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Proceedings of the County Courts of Charles County 1666-1674
Volume 60, Preface 28   View pdf image (33K)
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       xxviii               Introduction.

       court overruled, notwithstanding the fact that “Mr Will. Marshall assenteth not
       to the over-ruling of the appeale but is of opinion that there ought to be an
       appeale” (pp. 48-49). It is to be noted that on a former occasion in 1664,
       Justice Marshall dissented from an opinion by all the other members of the
       Charles County Court (Arch. Md. LIII, p. 515). Dissents were most unusual
       in the county courts.
        There was an appeal taken in a case heard at the September, 1667, court,
       in which an indentured servant was given his freedom by a jury in the Charles
       County Court. This was the case of David Ralston against his master, Daniel
       Johnson, which involved a demand by the latter for additional time of Ralston's
       servitude, which had been lost when, it was claimed, he had been a runaway
       from a former master. An appeal to the Provincial Court craved by Johnson
       was granted, but was not prosecuted by him (pp. 108-110). The case is dis-
       cussed in some length in another section of this Introduction (pp. xxxvi-
        Appeals were entered by the defendant at the January, 1667/8, court, in two
       suits involving money due for building construction by Thomas Alcocks, a
       carpenter, against George Thompson, late clerk of the Charles County Court.
       These appeals to the Provincial Court were granted to Thompson, apparently
       before the county court had heard and given judgment in the two cases (pp.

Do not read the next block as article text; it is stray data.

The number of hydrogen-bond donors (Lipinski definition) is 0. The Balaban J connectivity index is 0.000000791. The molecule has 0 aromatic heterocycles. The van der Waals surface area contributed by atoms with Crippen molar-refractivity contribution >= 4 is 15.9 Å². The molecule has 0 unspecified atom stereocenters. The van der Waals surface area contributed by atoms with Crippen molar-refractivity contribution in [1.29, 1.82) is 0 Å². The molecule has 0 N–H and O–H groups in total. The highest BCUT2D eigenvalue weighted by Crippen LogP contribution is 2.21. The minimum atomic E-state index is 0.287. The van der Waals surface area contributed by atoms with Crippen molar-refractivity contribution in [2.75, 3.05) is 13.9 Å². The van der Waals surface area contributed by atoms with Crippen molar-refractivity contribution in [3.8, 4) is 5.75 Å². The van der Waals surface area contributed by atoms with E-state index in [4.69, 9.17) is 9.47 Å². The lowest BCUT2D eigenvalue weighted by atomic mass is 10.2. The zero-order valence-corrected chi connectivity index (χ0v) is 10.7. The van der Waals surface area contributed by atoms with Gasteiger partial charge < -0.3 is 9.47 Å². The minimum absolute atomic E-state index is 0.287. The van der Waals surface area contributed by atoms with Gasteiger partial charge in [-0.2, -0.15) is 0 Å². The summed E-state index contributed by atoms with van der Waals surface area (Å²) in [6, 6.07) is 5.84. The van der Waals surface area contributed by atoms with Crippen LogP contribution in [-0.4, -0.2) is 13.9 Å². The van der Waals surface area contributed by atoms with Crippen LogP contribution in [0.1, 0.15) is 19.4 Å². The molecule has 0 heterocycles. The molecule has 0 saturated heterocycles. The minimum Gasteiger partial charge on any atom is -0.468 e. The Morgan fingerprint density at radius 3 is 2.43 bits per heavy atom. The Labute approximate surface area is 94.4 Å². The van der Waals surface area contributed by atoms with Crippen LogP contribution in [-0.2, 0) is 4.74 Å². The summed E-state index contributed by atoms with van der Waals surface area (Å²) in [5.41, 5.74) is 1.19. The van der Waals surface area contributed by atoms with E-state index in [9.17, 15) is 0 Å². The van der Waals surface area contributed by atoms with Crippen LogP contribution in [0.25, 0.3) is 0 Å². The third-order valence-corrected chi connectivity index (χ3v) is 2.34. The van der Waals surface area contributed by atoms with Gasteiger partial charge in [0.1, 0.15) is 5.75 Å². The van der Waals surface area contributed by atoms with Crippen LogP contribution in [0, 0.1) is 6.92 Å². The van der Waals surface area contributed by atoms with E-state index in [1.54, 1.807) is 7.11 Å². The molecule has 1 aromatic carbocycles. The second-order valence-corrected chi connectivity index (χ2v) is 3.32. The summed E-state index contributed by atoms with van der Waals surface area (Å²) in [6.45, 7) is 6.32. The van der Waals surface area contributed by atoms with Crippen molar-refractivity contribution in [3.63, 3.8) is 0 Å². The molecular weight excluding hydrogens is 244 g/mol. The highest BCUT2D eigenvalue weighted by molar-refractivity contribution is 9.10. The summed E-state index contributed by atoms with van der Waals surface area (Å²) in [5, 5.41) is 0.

113-114). As the cases were never heard in the Provincial Court, nor did they
       come up again in the county court, it is to be presumed that they were “com-
       posed”, or settled out of court. Both suits, which were for payments due for
       buildings constructed by Alcocks for Thompson, are of considerable interest
       to students of Colonial architecture and building. They are more fully discussed
       from this standpoint in another section (xlvi-xlvii).
        At the June, 1668, court, the suit of Robert Sampson against William
       Thomas was heard. Sampson, in a plea of detinue, sued Thomas for 1500
       pounds of tobacco, claimed to be due him for sundry goods sold to Thomas.
       After hearing the evidence, a jury gave their verdict for the defendant, who
       was represented by his attorney, William Calvert of St. Mary's. The plaintiff,
       represented by Henry Neale, entered an appeal (pp. 135, 138). As nothing
       further is heard of the case, in either the Provincial Court or the Charles
       County Court, it was presumably settled out of court.
        At this same June, 1668, court, Walter Peake (Pake) of St. Mary's County,
       sued Miles Chaffe, who he said, was a “Nonresident person” for a debt of
       795 pounds of tobacco and damages, on a bill for debt which was not yet due.
       Peake, represented by his attorney, William Price, asked that Chaffe, as a
       nonresident, be compelled to give security. The defendant denied that he was a
       nonresident and said that he had agreed, for his accommodation within the
       county, to undertake several employments which would enable him to pay his
       debt. The court, on the ground that the writ of arrest by which Chaffe was
       brought into court did not specify that any security be given, gave judgment
       in favor of the defendant. William Price, as attorney, entered an appeal to the
       Provincial Court, which was granted, and liberty was given to transmit a copy
       of the proceedings to the higher court (p. 140). Why this appeal was never
       heard in the Provincial Court is explained by the spectacular events which soon

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Proceedings of the County Courts of Charles County 1666-1674
Volume 60, Preface 28   View pdf image (33K)
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